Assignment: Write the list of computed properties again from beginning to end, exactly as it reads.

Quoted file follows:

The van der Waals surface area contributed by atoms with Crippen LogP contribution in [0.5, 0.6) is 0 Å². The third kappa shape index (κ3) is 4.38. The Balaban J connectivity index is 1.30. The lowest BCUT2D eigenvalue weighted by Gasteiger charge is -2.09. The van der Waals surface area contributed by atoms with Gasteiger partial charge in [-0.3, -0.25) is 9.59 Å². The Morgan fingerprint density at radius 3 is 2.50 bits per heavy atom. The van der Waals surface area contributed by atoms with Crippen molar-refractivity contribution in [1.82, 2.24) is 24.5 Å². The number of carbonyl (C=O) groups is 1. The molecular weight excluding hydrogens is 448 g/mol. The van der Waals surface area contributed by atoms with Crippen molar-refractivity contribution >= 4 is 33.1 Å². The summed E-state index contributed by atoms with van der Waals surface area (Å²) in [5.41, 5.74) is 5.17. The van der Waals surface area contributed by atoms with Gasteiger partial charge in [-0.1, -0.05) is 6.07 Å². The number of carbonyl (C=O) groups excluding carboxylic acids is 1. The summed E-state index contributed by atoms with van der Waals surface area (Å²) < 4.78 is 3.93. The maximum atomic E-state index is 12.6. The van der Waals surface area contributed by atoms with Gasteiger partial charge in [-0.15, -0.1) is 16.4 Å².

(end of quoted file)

The van der Waals surface area contributed by atoms with Crippen LogP contribution in [0.5, 0.6) is 0 Å². The third kappa shape index (κ3) is 4.38. The Balaban J connectivity index is 1.30. The lowest BCUT2D eigenvalue weighted by Gasteiger charge is -2.09. The van der Waals surface area contributed by atoms with Gasteiger partial charge in [-0.3, -0.25) is 9.59 Å². The Morgan fingerprint density at radius 3 is 2.50 bits per heavy atom. The van der Waals surface area contributed by atoms with Crippen molar-refractivity contribution in [1.82, 2.24) is 24.5 Å². The number of carbonyl (C=O) groups is 1. The molecular weight excluding hydrogens is 448 g/mol. The van der Waals surface area contributed by atoms with Crippen molar-refractivity contribution >= 4 is 33.1 Å². The summed E-state index contributed by atoms with van der Waals surface area (Å²) in [5.41, 5.74) is 5.17. The van der Waals surface area contributed by atoms with Gasteiger partial charge in [-0.1, -0.05) is 6.07 Å². The number of carbonyl (C=O) groups excluding carboxylic acids is 1. The summed E-state index contributed by atoms with van der Waals surface area (Å²) < 4.78 is 3.93. The maximum atomic E-state index is 12.6. The van der Waals surface area contributed by atoms with Gasteiger partial charge in [-0.15, -0.1) is 16.4 Å².